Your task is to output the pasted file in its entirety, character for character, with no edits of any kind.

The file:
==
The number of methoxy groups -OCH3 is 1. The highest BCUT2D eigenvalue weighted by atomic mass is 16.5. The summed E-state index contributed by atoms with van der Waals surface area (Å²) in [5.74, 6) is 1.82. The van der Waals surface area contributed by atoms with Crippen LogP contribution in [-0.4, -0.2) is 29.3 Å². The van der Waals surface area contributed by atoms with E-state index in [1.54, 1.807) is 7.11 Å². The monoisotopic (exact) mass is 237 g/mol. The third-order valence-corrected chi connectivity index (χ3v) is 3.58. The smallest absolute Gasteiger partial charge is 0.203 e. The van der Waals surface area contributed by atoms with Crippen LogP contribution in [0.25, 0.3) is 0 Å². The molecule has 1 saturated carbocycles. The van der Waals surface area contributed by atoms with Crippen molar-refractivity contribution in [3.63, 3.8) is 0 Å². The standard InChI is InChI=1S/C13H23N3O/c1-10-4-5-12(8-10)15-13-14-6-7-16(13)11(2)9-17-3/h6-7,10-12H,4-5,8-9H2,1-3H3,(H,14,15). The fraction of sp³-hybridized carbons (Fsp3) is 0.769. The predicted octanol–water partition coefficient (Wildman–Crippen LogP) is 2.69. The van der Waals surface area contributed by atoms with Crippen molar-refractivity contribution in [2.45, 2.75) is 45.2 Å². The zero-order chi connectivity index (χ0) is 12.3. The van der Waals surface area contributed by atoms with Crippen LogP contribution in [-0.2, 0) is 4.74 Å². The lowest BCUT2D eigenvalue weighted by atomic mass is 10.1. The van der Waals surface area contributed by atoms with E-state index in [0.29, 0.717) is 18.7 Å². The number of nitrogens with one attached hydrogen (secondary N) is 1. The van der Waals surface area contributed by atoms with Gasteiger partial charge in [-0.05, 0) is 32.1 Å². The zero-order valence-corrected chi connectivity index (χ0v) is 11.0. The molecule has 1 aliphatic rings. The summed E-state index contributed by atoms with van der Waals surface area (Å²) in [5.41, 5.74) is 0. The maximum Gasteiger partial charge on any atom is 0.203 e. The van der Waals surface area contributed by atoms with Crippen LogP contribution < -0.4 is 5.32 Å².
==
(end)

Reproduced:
The number of methoxy groups -OCH3 is 1. The highest BCUT2D eigenvalue weighted by atomic mass is 16.5. The summed E-state index contributed by atoms with van der Waals surface area (Å²) in [5.74, 6) is 1.82. The van der Waals surface area contributed by atoms with Crippen LogP contribution in [-0.4, -0.2) is 29.3 Å². The van der Waals surface area contributed by atoms with E-state index in [1.54, 1.807) is 7.11 Å². The monoisotopic (exact) mass is 237 g/mol. The third-order valence-corrected chi connectivity index (χ3v) is 3.58. The smallest absolute Gasteiger partial charge is 0.203 e. The van der Waals surface area contributed by atoms with Crippen LogP contribution in [0.25, 0.3) is 0 Å². The molecule has 1 saturated carbocycles. The van der Waals surface area contributed by atoms with Crippen molar-refractivity contribution in [3.63, 3.8) is 0 Å². The standard InChI is InChI=1S/C13H23N3O/c1-10-4-5-12(8-10)15-13-14-6-7-16(13)11(2)9-17-3/h6-7,10-12H,4-5,8-9H2,1-3H3,(H,14,15). The fraction of sp³-hybridized carbons (Fsp3) is 0.769. The predicted octanol–water partition coefficient (Wildman–Crippen LogP) is 2.69. The van der Waals surface area contributed by atoms with Crippen molar-refractivity contribution in [2.45, 2.75) is 45.2 Å². The zero-order chi connectivity index (χ0) is 12.3. The van der Waals surface area contributed by atoms with Crippen LogP contribution in [-0.2, 0) is 4.74 Å². The lowest BCUT2D eigenvalue weighted by atomic mass is 10.1. The van der Waals surface area contributed by atoms with E-state index in [0.29, 0.717) is 18.7 Å². The number of nitrogens with one attached hydrogen (secondary N) is 1. The van der Waals surface area contributed by atoms with Gasteiger partial charge in [-0.05, 0) is 32.1 Å². The zero-order valence-corrected chi connectivity index (χ0v) is 11.0. The molecule has 1 aliphatic rings. The summed E-state index contributed by atoms with van der Waals surface area (Å²) in [5.41, 5.74) is 0. The maximum Gasteiger partial charge on any atom is 0.203 e. The van der Waals surface area contributed by atoms with Crippen LogP contribution < -0.4 is 5.32 Å².